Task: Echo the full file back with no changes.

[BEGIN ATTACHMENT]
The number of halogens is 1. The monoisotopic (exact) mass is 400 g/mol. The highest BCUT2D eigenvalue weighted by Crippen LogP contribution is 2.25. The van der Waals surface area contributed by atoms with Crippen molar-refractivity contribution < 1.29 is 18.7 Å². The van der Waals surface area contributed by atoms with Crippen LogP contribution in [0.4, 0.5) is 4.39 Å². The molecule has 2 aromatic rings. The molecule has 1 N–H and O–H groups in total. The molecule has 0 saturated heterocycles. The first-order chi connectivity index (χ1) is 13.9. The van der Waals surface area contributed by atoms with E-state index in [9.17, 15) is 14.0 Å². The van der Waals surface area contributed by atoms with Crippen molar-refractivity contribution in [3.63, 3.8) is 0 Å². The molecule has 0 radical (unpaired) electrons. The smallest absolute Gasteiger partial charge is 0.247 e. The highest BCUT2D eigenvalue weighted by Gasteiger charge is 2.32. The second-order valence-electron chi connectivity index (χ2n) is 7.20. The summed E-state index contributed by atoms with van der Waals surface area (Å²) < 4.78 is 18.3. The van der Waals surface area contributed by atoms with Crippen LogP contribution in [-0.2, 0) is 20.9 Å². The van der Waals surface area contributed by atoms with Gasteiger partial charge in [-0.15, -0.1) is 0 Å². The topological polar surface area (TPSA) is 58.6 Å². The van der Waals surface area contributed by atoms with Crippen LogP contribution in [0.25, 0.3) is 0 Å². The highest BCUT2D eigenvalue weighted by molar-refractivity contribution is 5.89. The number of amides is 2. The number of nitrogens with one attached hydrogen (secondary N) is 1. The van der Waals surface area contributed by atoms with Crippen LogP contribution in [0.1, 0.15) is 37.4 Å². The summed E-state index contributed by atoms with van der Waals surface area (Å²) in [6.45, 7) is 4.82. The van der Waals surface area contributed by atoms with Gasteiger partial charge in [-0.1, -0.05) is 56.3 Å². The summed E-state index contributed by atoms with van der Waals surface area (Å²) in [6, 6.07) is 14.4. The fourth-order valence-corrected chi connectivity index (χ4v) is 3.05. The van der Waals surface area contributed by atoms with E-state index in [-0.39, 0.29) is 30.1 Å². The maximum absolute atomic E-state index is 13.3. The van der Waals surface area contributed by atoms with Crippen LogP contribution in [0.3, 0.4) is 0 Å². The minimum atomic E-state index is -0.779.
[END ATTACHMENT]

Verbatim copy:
The number of halogens is 1. The monoisotopic (exact) mass is 400 g/mol. The highest BCUT2D eigenvalue weighted by Crippen LogP contribution is 2.25. The van der Waals surface area contributed by atoms with Crippen molar-refractivity contribution < 1.29 is 18.7 Å². The van der Waals surface area contributed by atoms with Crippen LogP contribution in [0.4, 0.5) is 4.39 Å². The molecule has 2 aromatic rings. The molecule has 1 N–H and O–H groups in total. The molecule has 0 saturated heterocycles. The first-order chi connectivity index (χ1) is 13.9. The van der Waals surface area contributed by atoms with E-state index in [9.17, 15) is 14.0 Å². The van der Waals surface area contributed by atoms with Crippen molar-refractivity contribution in [3.63, 3.8) is 0 Å². The molecule has 0 radical (unpaired) electrons. The smallest absolute Gasteiger partial charge is 0.247 e. The highest BCUT2D eigenvalue weighted by Gasteiger charge is 2.32. The second-order valence-electron chi connectivity index (χ2n) is 7.20. The summed E-state index contributed by atoms with van der Waals surface area (Å²) < 4.78 is 18.3. The van der Waals surface area contributed by atoms with Crippen LogP contribution in [-0.2, 0) is 20.9 Å². The van der Waals surface area contributed by atoms with Gasteiger partial charge in [-0.15, -0.1) is 0 Å². The topological polar surface area (TPSA) is 58.6 Å². The van der Waals surface area contributed by atoms with Crippen LogP contribution in [0.25, 0.3) is 0 Å². The highest BCUT2D eigenvalue weighted by molar-refractivity contribution is 5.89. The number of amides is 2. The number of nitrogens with one attached hydrogen (secondary N) is 1. The van der Waals surface area contributed by atoms with Crippen LogP contribution in [0.1, 0.15) is 37.4 Å². The summed E-state index contributed by atoms with van der Waals surface area (Å²) in [6.45, 7) is 4.82. The van der Waals surface area contributed by atoms with Gasteiger partial charge in [-0.1, -0.05) is 56.3 Å². The summed E-state index contributed by atoms with van der Waals surface area (Å²) in [6, 6.07) is 14.4. The fourth-order valence-corrected chi connectivity index (χ4v) is 3.05. The van der Waals surface area contributed by atoms with E-state index in [-0.39, 0.29) is 30.1 Å². The maximum absolute atomic E-state index is 13.3. The van der Waals surface area contributed by atoms with Crippen LogP contribution in [0.3, 0.4) is 0 Å². The minimum atomic E-state index is -0.779.